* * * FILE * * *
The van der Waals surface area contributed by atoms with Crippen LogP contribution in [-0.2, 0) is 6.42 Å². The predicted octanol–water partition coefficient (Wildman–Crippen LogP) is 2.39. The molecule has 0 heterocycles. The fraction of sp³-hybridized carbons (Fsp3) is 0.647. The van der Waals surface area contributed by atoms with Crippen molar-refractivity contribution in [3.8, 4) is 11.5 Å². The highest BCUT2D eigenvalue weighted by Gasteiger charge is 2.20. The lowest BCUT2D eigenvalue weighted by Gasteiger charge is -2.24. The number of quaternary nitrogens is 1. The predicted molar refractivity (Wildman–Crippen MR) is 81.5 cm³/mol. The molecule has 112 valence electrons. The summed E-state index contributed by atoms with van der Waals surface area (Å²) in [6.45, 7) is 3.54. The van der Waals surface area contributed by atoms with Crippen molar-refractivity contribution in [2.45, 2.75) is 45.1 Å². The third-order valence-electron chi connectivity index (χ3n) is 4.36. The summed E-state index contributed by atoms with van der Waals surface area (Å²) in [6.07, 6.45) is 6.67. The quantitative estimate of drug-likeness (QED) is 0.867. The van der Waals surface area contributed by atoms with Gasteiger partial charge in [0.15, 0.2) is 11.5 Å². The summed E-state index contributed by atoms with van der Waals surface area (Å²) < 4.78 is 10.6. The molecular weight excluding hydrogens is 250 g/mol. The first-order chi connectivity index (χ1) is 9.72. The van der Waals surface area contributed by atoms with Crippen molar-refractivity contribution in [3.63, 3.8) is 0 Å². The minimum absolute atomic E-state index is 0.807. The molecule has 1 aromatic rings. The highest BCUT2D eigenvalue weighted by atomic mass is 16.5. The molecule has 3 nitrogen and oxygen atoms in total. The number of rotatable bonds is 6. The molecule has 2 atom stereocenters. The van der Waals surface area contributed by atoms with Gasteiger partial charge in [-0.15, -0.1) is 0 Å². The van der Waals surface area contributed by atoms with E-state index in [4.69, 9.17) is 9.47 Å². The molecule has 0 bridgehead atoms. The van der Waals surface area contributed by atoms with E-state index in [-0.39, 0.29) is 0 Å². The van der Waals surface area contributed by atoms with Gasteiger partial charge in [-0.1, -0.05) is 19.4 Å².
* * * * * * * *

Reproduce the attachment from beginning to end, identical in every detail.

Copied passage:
The van der Waals surface area contributed by atoms with Crippen LogP contribution in [-0.2, 0) is 6.42 Å². The predicted octanol–water partition coefficient (Wildman–Crippen LogP) is 2.39. The molecule has 0 heterocycles. The fraction of sp³-hybridized carbons (Fsp3) is 0.647. The van der Waals surface area contributed by atoms with Crippen molar-refractivity contribution in [3.8, 4) is 11.5 Å². The highest BCUT2D eigenvalue weighted by Gasteiger charge is 2.20. The lowest BCUT2D eigenvalue weighted by Gasteiger charge is -2.24. The number of quaternary nitrogens is 1. The predicted molar refractivity (Wildman–Crippen MR) is 81.5 cm³/mol. The molecule has 112 valence electrons. The summed E-state index contributed by atoms with van der Waals surface area (Å²) in [6.45, 7) is 3.54. The van der Waals surface area contributed by atoms with Crippen molar-refractivity contribution in [2.45, 2.75) is 45.1 Å². The third-order valence-electron chi connectivity index (χ3n) is 4.36. The summed E-state index contributed by atoms with van der Waals surface area (Å²) in [6.07, 6.45) is 6.67. The quantitative estimate of drug-likeness (QED) is 0.867. The van der Waals surface area contributed by atoms with Gasteiger partial charge in [0.15, 0.2) is 11.5 Å². The summed E-state index contributed by atoms with van der Waals surface area (Å²) < 4.78 is 10.6. The molecular weight excluding hydrogens is 250 g/mol. The first-order chi connectivity index (χ1) is 9.72. The van der Waals surface area contributed by atoms with Crippen molar-refractivity contribution in [3.63, 3.8) is 0 Å². The minimum absolute atomic E-state index is 0.807. The molecule has 1 aromatic rings. The highest BCUT2D eigenvalue weighted by atomic mass is 16.5. The molecule has 3 nitrogen and oxygen atoms in total. The number of rotatable bonds is 6. The molecule has 2 atom stereocenters. The van der Waals surface area contributed by atoms with Gasteiger partial charge in [-0.15, -0.1) is 0 Å². The van der Waals surface area contributed by atoms with E-state index in [4.69, 9.17) is 9.47 Å². The molecule has 0 bridgehead atoms. The van der Waals surface area contributed by atoms with E-state index in [-0.39, 0.29) is 0 Å². The van der Waals surface area contributed by atoms with Gasteiger partial charge in [-0.1, -0.05) is 19.4 Å².